Every week on The Primer we ask a local business or product to introduce themselves in eight simple takes. This week we talk to Sean Aickin whose Wellington photo store Splendid is hoping to revive film photography in today’s digital world.
ONE: How did Splendid start and what was the inspiration behind it?
I initially tried to purchase the photo store I was working at last year, but when that fell through, I started looking at other options. Originally, Splendid was going to be a mail order develop and scan service but upon realising that all the gear wouldn’t fit in my house, I had to open a shop!
TWO: Did you have any interest/experience in business or entrepreneurship prior to starting Splendid?
I’d run and worked in photo stores for more than 20 years prior to opening my own venture, but I’d never really cared too much for ‘owning’ my own business. But so far I’m loving the ability to fully make decisions!
THREE: Who is Splendid targeted at? High-end photography enthusiasts? Or people just starting out?
We really want to target anyone keen on photography. I know a lot of businesses say their target is anyone with a wallet, but since photography is such an accessible art form, we’d like to offer a very approachable photo store.
FOUR: What is it about film photography that sets it apart from digital photography?
For me personally, it’s the workflow. It’s the speed of shooting. With a digital camera (and large memory card) you can photograph all day. For a lot of people that works, but for an increasing amount of people (myself included) a slower, quality over quantity technique is favoured.
We’ve found that film photographers will typically have a digital camera as well and shoot digital as well as film. A few years ago (around the time digital photography became truly affordable) people were very staunch about only shooting film or only shooting digital. But now people are far more relaxed with shooting both for their own personal reasons.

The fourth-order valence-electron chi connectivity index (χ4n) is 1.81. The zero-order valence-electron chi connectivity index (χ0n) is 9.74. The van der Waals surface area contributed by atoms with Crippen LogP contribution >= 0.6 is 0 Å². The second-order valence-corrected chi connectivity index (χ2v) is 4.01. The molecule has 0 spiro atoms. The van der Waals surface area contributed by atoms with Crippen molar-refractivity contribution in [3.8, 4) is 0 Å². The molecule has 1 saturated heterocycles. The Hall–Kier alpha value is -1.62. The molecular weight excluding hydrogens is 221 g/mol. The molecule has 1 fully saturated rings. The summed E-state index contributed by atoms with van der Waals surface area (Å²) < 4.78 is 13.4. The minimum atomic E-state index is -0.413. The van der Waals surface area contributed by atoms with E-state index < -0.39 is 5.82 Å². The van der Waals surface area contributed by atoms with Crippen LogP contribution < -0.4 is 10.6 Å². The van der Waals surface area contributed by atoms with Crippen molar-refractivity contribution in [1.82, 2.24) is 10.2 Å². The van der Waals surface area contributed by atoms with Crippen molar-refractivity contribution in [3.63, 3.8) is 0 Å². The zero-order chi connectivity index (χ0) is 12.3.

FIVE: In recent years, it feels like analogue pursuits like film photography, but also the collecting of vinyl records, pen and paper stationery etc. have been making a comeback. Why do you think that is?
A lot of us have smartphones and within these little devices, we can listen to damn near any song or write and photograph until we run flat. But I think the blowback is that people want to listen to a complete album with minor imperfections, so putting on a record resonates. People are also realising that with a digital camera, particularly smartphones, they’re typically too lazy to do anything with the captured images. We’re all pretty lazy, right?
SIX: The downside of film photography is that it’s expensive as well as labour-intensive. Are you confident Splendid can sustain itself financially in today’s economy?
This is a very tough question. In the coming days, we’ll be announcing our pricing and it’s going to be much more affordable than any service that’s currently on the market. Our plan is to work hard and offer a service that allows people to shoot more film. Our challenge lies in getting enough film (to develop and scan) through the door. At this stage, our forecast of X rolls per week is very bold, but we think we can achieve our target. If we fall short then we’ll reevaluate our pricing and business plan.
SEVEN: Do you have any other plans to scale/grow further and if so, what are they?
We’re targeting products and services that aren’t currently offered or aren’t easily available in New Zealand. But most of all, we want to be a community driven company.
We’re in the process of planning our next photographic event, and I don’t want Splendid to be constantly us telling people [what or where something’s going to be]. I’d love for people to feel a sense of ownership when they work with us and feel that they can contribute to where the company is going. Sure, we can’t run it like a democracy, but if someone pops in and says ‘hey you guys should do this’ and it’s a rad idea, then we’ll do it.
EIGHT: Lastly, tell us about a New Zealand start-up or business that you really admire right now.
I have to mention Good As Gold as I feel they’ve done with fashion what we’re trying to do with photography.
I also have so many friends that have small start-ups that are out there doing their thing: TomBoy Cakes, Good Boy Sammies, and Abandoned Brewery. I take my hat off to all of them as they’re following their dreams. I love that we live in a period where people are much more conscious about supporting local products. To me, it seems very easy to get into business – the trick is obviously staying in it!